Advice Goddess

Gilbert Grope

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The Advice Goddess

Amy Alkon

I met a nice man (so I thought) who lives about 40 miles away. On our second date, we had drinks in my neighborhood. He drank too much, and asked to hang at my house so he wouldn’t drive under the influence. I didn’t like this because I’m used to guys using this ploy for sex, but he said if I didn’t let him in, I was making him drive drunk. I grudgingly allowed him in, and he immediately started making moves on me. Eventually, I tried to send him home, but he said he was still in no position to drive, so I kicked him out early in the morning. What were my obligations here? Every man I asked said I shouldn’t have risked letting him in. As one said, “Better a strange drunk on the road than a strange drunk in your home, where he could rape you.” I have yet to ask a woman who can give me a definitive answer; they’re all as conflicted as I am.

— Manhandled

If a stranger comes to your door and says, “I’m too drunk to drive home,” you don’t say, “No problem, I’ll make up the bed!” Yet, this guy’s a near stranger, one you didn’t want in your home — even before he took the post-date sex ploy to a remarkable new low. Yeah, forget the usual lame lemme-in tactics like “I’d love to meet that cat I’ve heard so much about!” or “Mind if I use your bathroom?” No, it’s “Mind if I cause the fiery death of a family of five?”

A guy might present you with an either/or situation, but that doesn’t mean those are your only choices. In this case, you should’ve told the guy to cab it to a motel. (To borrow from your friend, “Better a strange drunk cabbing to Motel 6 than a strange drunk turning your home into Motel Sex.”) If your date insists on driving drunk, call the cops, report a drunk driver, and give them a description of his car. Of course, it’s possible he isn’t really drunk, just trying to con his way in, but that’s for the cop who stops him to determine: “I can touch my finger to my nose just fine, Officer, but I’m having real problems getting my hand up a girl’s shirt.”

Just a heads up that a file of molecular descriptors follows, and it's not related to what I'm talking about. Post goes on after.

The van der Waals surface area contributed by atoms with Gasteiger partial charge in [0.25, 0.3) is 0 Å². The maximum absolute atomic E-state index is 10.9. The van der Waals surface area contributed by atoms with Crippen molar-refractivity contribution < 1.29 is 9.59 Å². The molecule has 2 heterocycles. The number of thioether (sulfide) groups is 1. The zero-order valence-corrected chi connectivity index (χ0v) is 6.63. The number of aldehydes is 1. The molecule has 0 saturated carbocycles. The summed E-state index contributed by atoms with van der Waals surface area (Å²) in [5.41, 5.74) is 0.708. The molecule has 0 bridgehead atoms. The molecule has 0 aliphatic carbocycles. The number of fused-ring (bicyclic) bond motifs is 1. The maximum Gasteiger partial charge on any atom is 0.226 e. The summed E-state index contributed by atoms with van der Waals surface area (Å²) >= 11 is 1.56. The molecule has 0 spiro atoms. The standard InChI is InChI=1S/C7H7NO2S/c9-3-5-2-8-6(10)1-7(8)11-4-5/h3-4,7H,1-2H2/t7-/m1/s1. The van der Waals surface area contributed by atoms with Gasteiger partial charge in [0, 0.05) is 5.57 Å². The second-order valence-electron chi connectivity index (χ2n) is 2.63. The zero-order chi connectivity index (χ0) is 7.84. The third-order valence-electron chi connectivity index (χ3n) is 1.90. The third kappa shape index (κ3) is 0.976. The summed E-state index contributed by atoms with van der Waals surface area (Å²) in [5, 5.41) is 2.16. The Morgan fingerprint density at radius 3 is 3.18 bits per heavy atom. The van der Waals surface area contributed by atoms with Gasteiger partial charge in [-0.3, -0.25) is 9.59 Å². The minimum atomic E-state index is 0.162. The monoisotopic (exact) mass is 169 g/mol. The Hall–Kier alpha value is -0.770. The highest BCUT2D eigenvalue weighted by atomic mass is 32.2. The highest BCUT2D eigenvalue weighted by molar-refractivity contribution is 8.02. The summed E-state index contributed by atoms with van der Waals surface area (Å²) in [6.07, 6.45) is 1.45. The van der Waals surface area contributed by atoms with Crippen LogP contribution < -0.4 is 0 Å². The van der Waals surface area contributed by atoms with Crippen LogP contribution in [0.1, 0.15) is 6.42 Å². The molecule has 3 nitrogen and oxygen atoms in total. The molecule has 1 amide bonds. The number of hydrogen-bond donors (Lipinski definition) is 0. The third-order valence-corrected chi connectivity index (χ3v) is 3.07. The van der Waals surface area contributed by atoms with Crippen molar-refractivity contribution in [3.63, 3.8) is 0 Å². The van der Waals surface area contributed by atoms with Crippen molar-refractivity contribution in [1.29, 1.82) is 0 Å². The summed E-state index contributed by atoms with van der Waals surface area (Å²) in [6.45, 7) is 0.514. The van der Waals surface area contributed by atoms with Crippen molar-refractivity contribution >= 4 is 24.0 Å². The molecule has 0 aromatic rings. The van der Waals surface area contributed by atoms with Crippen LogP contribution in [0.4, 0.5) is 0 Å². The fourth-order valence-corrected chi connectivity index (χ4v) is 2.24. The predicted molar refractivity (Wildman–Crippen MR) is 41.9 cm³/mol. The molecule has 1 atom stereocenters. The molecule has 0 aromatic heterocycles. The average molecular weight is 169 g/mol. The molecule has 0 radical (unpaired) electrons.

It isn’t surprising that all your girlfriends are “conflicted” about what you should’ve done. In fact, other women would have given in like you did, not necessarily because they’re weak or dumb, but because they’re women: the gender that evolved to be the nurturers, peacemakers, and consensus builders of the species. (All great until a drunk guy swinging a set of car keys is standing at your front door.)

Recognizing that, as a woman, you have a hardwired tendency to be a pleaser is the best way to avoid succumbing to it. You have to decide before you’re in a dicey situation that your comfort level and safety take priority over possibly coming across as rude or unsympathetic. Keep in mind, as Gavin de Becker writes in “The Gift of Fear,” that “‘No’ is a complete sentence,” and if you let somebody talk you out of it, “you might as well wear a sign that reads, ‘You are in charge.’” Get his book, start a reading group with your “conflicted” girlfriends, and in the future, see to it that your door policy is determined by you, not Jim Beam and Captain Morgan.

Rogained Another Fan!

I was OUTRAGED that you criticized a college guy for online dating, saying it’s “for the Rogaine generation.” I’m 23 and met my wonderful fiance on the Internet. A man isn’t less of a man because he finds a girlfriend online!

— Couldn’t Be Happier

Sure, some college students find dates online, but you’re OUTRAGED that I advised against it? And, of all the things in the paper you could find to be OUTRAGED about? What happened, seen one oil-soaked dead baby duck, seen ’em all?

Eventually, the pesky human aspect will probably be removed from dating, and a guy’ll stay home repiping the sink while his avatar’s out trying to unhook some other avatar’s bra. For now, the human-to-human element remains, and a guy in college will never again be in a place so swarming with hot, single, dateable women. It’s especially wise for this particular guy to take a more analog approach to hitting on girls if I’m right in my suspicion that he online dates because he’s too big a wuss to deal with face-to-face rejection. Opportunity (aka the hot girl down the hall) is knocking on his dorm room door, and he should be answering it, not calling out, “Not now! I’m IMing with Im300LbsFatterThanMyPicture999!”

Amy Alkon is a columnist and author. Her book “I See Rude People: One woman’s battle to beat some manners into impolite society” was released by McGraw-Hill in 2009.

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